Photo from indycar.com
Ragin’ Graham Rahal did the undoable – a Detroit dual double – driving a danged ol’ Honda right through Chevy’s front yard. Twice. Meanwhile Hoosier hot head Conor Daly called the only potentially exciting element of the race, the red flag stoppage with three to go, “such a sham” and “all for show.”
The angry A.J. Foyt driver continued, Tweeting “to get driven into the wall with one to go after our best race is just sad.” It’s unclear who made contact with him and ABC certainly didn’t bother to show it, but the young legacy finished twelfth behind Helio, TK and Munoz.
Photo from indycar.com
Once pole sitter Sato got out of the way about twenty two laps in, it was a battle between Saturday’s winner and newcomer Josef Newgarden. After the track cleanup, Rahal raced ahead of him to the line by over a second. Frankly, while the contrived red flag saved the audience from a yellow finish, it failed to create much drama as Rahal’s lead was never in doubt.
Ryan Hunter-Reay with the hyphen here to stay tangled with Helio in the early going, resulting in a new nose for the former and a flat tire for the latter. Both of their days were effectively ruined.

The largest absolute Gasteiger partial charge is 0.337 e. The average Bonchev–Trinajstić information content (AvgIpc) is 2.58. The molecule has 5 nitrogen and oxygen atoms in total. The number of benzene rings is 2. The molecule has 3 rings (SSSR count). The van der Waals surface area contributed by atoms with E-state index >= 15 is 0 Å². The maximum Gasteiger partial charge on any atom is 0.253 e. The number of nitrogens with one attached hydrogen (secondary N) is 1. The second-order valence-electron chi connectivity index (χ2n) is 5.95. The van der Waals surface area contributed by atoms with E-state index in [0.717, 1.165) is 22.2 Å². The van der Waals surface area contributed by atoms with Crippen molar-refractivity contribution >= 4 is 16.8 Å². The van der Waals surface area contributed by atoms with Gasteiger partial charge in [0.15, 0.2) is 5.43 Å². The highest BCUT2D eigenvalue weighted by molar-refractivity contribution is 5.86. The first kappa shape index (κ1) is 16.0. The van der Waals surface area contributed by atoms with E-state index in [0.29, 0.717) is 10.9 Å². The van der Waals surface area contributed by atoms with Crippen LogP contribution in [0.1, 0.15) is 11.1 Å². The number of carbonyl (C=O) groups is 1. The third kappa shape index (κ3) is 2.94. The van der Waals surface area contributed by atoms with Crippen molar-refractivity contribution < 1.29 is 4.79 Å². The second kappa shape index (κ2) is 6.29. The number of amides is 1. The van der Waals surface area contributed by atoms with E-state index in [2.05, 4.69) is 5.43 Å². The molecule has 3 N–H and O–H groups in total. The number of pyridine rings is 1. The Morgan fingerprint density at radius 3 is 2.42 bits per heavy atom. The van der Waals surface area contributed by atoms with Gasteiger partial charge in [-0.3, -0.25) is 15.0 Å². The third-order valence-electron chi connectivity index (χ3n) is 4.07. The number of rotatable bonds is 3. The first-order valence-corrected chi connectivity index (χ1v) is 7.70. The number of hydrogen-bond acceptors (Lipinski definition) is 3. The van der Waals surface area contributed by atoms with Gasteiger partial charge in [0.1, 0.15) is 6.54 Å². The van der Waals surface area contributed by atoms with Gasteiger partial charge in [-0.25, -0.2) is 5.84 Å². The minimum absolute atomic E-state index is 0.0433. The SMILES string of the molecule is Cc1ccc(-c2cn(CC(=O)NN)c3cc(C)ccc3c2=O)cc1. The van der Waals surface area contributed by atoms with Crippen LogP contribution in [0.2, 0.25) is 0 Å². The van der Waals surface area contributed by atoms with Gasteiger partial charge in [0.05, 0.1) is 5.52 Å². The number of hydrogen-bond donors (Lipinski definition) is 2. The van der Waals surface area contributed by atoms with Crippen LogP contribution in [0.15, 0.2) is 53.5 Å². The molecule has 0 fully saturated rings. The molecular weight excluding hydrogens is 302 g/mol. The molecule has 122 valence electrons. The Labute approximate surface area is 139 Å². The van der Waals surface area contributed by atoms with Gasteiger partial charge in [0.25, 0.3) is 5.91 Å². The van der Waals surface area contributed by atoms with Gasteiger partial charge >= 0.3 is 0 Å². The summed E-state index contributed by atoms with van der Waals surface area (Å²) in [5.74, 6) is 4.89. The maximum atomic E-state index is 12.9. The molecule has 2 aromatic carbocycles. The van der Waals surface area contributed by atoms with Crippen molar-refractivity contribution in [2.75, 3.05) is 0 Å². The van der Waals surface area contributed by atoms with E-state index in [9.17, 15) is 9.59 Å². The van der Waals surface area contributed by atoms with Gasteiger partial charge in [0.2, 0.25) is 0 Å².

Image from twitter.com
Merely one caution flew all afternoon as the sorely needed rain failed to materialize. The yellow appeared on lap 66, initially for James Hinchcliffe whose Honda stopped on course and then Spencer Pigot whose Chevrolet blew up spewing smoke and oil, finally bringing out the red flag. Rookie phenom Ed Jones had already suffered a problem and was soon joined by Hinch and Pigot in the pits. Oriol Servia – Rahal’s erstwhile teammate – soldiered on to a 19th place finish in possibly the last race of the Spaniard’s career. Strangely, Servia mania failed to materialize in the Motor City.
There were only three leaders – and that’s counting Sato – and obviously no eighth different winner after eight races. It was Honda’s fifth win of the season and Rahal’s sixth of his career. Race control called five penalties – all coming in the pits for speeding, hitting equipment or improper exit – except for a rare blocking call on 500 winner Alexander Rossi.
Like Saturday’s Grand Prix, the racing wasn’t very entertaining. Heck, there weren’t even any furry rodents on course and precious little passing was possible again on the sorry street circuit. Other than Graham’s repeat performance – the first since Dixon did it in 2013 at Toronto – it simply wasn’t very interesting. We say the entire Detroit show’s a sham. Thank goodness for red flags and angry Tweets. Oh, and Texas Motor Speedway.